Of the many Ayurvedic traditions that have become popular in the West, essential oils are among the most popular. People have begun using essential oils for everything ranging from treating colds to improving the health of their skin.
However, the use of essential oils in Ayurvedic practice can differ a bit from how we use them in the West. Out here, it’s fairly common to simply slap essential oils on any ailments that arise. Ayurvedic practitioners tend to be a bit more precise with their use of these sacred medicines.
In this article, we are going to discuss the use of essential oils and their interaction with agni, one of the most important of the Ayurveda elements. By the time you’ve finished the article, you’ll know a lot more about how to use these ancient medicines the same way that our ancestors did.
As you’re probably aware, a large portion of the Western world has a ‘quick-fix’ mentality. You can see this in a number of ways – anything from the way that our medical system dumps pharmaceuticals on us to quickly patch up a problem to the way that fast food is available on every street corner.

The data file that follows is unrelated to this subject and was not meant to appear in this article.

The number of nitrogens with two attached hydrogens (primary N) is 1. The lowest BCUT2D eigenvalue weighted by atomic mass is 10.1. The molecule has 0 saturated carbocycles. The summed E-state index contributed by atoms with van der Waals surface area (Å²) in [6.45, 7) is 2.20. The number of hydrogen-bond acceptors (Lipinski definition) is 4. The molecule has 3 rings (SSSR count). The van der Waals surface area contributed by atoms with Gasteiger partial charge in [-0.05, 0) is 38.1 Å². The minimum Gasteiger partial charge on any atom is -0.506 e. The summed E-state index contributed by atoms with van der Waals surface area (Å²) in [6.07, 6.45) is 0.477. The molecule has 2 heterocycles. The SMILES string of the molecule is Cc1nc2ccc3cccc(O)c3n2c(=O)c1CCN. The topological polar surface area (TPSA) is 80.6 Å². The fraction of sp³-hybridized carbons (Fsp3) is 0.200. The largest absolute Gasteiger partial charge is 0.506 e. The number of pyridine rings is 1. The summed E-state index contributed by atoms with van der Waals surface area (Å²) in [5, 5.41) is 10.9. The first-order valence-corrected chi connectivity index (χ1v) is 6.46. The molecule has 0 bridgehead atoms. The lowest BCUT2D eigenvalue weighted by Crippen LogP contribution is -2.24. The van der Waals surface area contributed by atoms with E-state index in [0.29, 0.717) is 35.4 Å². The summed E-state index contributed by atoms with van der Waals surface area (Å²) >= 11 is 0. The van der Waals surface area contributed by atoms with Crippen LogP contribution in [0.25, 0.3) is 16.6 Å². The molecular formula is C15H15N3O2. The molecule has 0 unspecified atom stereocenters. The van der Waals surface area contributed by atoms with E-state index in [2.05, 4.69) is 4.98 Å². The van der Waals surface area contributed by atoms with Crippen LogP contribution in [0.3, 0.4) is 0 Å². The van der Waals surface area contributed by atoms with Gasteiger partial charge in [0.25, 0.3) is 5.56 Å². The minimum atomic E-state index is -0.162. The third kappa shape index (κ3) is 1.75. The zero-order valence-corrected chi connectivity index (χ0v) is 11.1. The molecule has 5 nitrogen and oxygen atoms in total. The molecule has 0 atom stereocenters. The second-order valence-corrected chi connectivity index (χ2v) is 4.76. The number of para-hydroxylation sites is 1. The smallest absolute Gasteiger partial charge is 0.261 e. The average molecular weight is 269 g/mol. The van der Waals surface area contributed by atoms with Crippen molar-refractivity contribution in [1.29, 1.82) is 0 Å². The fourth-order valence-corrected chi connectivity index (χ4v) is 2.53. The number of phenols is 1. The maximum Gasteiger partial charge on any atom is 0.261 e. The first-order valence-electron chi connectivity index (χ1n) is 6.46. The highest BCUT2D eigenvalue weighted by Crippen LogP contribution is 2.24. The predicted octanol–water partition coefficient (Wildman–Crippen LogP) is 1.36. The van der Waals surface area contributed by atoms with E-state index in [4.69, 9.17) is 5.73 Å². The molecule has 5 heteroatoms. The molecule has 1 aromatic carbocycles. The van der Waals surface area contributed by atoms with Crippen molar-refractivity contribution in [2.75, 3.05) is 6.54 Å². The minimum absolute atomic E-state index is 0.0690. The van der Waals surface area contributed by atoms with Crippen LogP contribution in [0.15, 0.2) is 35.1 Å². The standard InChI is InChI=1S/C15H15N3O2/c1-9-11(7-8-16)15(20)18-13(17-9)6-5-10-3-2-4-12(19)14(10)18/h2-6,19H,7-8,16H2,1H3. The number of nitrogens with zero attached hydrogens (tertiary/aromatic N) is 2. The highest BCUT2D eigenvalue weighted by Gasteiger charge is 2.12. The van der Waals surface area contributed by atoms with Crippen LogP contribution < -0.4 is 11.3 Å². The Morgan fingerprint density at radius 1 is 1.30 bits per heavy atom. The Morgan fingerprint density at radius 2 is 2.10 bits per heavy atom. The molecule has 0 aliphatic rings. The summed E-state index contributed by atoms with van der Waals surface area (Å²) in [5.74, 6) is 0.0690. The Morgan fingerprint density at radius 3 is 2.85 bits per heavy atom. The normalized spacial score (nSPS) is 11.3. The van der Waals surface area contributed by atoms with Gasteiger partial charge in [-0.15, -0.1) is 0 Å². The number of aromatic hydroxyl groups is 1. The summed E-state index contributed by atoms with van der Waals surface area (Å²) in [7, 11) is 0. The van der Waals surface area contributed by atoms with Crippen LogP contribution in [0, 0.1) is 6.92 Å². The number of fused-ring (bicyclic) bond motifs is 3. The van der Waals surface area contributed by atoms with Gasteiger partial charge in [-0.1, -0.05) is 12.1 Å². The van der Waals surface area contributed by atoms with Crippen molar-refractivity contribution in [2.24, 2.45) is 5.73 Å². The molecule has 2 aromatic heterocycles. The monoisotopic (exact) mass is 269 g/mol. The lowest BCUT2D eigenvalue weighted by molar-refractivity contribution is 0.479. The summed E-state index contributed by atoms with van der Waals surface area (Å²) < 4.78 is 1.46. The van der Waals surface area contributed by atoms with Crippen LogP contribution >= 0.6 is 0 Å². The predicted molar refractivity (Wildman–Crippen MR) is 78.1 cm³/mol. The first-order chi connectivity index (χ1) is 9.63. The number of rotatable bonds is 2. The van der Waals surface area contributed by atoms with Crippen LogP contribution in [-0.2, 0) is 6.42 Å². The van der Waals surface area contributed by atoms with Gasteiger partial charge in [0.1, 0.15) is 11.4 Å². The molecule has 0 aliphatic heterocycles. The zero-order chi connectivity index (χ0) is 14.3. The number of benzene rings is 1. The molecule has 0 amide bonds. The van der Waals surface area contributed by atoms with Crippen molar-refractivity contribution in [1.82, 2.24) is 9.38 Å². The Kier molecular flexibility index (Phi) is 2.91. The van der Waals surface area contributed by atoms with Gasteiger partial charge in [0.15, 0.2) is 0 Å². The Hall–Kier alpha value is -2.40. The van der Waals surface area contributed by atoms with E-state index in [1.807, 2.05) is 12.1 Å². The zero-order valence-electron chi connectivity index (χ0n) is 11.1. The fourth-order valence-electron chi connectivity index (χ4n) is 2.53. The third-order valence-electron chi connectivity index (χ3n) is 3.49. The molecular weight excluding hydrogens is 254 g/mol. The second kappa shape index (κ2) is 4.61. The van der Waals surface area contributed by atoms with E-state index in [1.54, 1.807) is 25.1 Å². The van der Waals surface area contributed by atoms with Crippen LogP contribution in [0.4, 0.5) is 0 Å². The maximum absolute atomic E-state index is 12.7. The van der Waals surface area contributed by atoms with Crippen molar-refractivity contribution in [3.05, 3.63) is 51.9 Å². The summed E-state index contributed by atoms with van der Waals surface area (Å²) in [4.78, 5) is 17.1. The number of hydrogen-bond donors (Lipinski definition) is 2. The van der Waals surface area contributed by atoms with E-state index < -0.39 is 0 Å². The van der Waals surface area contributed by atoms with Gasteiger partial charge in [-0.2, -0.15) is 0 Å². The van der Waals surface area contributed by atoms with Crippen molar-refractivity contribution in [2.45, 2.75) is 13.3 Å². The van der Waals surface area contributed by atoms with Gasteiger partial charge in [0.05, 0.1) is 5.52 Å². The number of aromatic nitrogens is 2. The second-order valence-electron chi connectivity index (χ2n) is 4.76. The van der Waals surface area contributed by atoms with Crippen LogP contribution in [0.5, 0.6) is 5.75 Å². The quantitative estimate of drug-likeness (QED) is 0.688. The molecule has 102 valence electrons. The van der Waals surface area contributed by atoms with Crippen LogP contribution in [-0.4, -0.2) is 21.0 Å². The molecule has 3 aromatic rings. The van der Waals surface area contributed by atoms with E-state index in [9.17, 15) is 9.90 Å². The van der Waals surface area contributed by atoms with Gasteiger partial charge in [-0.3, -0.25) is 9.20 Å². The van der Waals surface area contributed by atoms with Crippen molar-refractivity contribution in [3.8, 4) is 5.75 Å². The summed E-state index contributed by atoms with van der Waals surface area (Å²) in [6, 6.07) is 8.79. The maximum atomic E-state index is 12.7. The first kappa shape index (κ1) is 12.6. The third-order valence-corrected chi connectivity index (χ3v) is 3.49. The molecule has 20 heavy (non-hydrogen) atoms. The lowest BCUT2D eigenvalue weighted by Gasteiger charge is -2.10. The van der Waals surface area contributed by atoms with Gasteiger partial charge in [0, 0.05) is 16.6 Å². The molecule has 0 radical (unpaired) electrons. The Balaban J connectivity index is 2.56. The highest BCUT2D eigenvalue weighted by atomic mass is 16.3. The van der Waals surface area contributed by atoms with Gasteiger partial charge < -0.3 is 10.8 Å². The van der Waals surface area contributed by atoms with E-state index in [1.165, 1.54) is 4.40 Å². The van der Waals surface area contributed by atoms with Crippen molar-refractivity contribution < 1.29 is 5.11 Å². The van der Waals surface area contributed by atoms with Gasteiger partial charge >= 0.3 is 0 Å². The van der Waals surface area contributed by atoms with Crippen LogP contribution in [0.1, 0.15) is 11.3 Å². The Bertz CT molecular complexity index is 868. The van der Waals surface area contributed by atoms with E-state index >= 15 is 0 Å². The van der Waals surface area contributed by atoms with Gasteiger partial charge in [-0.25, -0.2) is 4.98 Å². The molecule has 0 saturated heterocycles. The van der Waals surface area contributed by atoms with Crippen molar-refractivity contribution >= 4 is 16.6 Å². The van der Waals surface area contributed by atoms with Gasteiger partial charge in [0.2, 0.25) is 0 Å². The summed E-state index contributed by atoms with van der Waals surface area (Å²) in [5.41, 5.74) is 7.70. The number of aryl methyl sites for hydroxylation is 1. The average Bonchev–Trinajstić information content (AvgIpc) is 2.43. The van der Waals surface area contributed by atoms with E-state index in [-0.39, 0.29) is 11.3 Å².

However, in Ayurveda, essential oils are not considered a quick-fix. In fact, the way that Westerners use essential oils – consuming them internally or applying them on the skin – is not only frowned upon in Ayurveda but actually considered dangerous. The Ayurvedics believe that using essential oils internally will almost certainly cause disease.
The Ayurvedic believe that essential oil is basically the pure agni, or fire, of a plant. By extracting the pure fire ayurvedic element, we are able to derive an extremely potent and powerful medicine from a plant. While the medicine may be more potent, its therapeutic range is also far smaller than you might find from the whole plant itself.
Traditionally, in Ayurvedic medicine, essential oils were treated by a number of pharmacological processes before they were to be ingested by the human body. This allowed practitioners to dilute the essential oil so that it was not a pure form of agni.
Consuming pure agni is known to tremendously aggravate the agni of the human body. This can lead to disruptions in the region related to how the essential oil was consumed: the stomach, if it was ingested, the lungs, if inhaled, or the skin, if applied topically. Elevated levels of agni are also known to impair metabolism, enzyme production, and other aspects of our health.
The most intriguing and important thing about the use of essential oils for therapy is that the increase of agni is generally the desired therapeutic benefit. Over the short-term, increasing metabolism in a particular area can help speed up certain processes, such as the elimination of viruses or toxins.
However, this hefty increase in metabolism will cause side effects. If you use essential oils repeatedly over the long-term, then you will likely begin to experience some serious issues related to a permanent disturbance in your body’s agni.